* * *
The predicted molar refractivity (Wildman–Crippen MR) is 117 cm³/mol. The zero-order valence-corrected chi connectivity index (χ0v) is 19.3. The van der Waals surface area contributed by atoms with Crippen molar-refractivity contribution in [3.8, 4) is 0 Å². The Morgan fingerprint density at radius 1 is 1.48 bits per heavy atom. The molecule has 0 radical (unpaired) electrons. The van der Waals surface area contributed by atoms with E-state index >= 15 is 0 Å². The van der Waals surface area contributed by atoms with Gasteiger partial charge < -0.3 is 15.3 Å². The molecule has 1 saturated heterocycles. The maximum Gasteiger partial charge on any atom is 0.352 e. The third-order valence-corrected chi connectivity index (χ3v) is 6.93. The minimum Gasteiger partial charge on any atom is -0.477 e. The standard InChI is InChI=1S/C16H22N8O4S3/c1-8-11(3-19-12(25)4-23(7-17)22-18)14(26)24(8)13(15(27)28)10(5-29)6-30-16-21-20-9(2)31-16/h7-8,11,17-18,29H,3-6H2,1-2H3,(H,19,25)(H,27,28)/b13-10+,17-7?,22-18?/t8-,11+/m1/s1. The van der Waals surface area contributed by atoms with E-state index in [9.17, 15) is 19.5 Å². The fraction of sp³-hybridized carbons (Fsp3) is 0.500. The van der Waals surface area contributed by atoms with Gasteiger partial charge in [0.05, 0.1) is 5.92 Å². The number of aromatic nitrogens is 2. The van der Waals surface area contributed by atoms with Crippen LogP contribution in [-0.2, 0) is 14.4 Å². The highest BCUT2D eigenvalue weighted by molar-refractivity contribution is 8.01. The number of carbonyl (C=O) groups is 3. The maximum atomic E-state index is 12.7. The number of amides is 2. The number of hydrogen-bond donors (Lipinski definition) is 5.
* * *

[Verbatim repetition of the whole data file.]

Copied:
The predicted molar refractivity (Wildman–Crippen MR) is 117 cm³/mol. The zero-order valence-corrected chi connectivity index (χ0v) is 19.3. The van der Waals surface area contributed by atoms with Crippen molar-refractivity contribution in [3.8, 4) is 0 Å². The Morgan fingerprint density at radius 1 is 1.48 bits per heavy atom. The molecule has 0 radical (unpaired) electrons. The van der Waals surface area contributed by atoms with E-state index >= 15 is 0 Å². The van der Waals surface area contributed by atoms with Gasteiger partial charge < -0.3 is 15.3 Å². The molecule has 1 saturated heterocycles. The maximum Gasteiger partial charge on any atom is 0.352 e. The third-order valence-corrected chi connectivity index (χ3v) is 6.93. The minimum Gasteiger partial charge on any atom is -0.477 e. The standard InChI is InChI=1S/C16H22N8O4S3/c1-8-11(3-19-12(25)4-23(7-17)22-18)14(26)24(8)13(15(27)28)10(5-29)6-30-16-21-20-9(2)31-16/h7-8,11,17-18,29H,3-6H2,1-2H3,(H,19,25)(H,27,28)/b13-10+,17-7?,22-18?/t8-,11+/m1/s1. The van der Waals surface area contributed by atoms with E-state index in [9.17, 15) is 19.5 Å². The fraction of sp³-hybridized carbons (Fsp3) is 0.500. The van der Waals surface area contributed by atoms with Gasteiger partial charge in [0.05, 0.1) is 5.92 Å². The number of aromatic nitrogens is 2. The van der Waals surface area contributed by atoms with Crippen LogP contribution in [-0.2, 0) is 14.4 Å². The highest BCUT2D eigenvalue weighted by molar-refractivity contribution is 8.01. The number of carbonyl (C=O) groups is 3. The maximum atomic E-state index is 12.7. The number of amides is 2. The number of hydrogen-bond donors (Lipinski definition) is 5.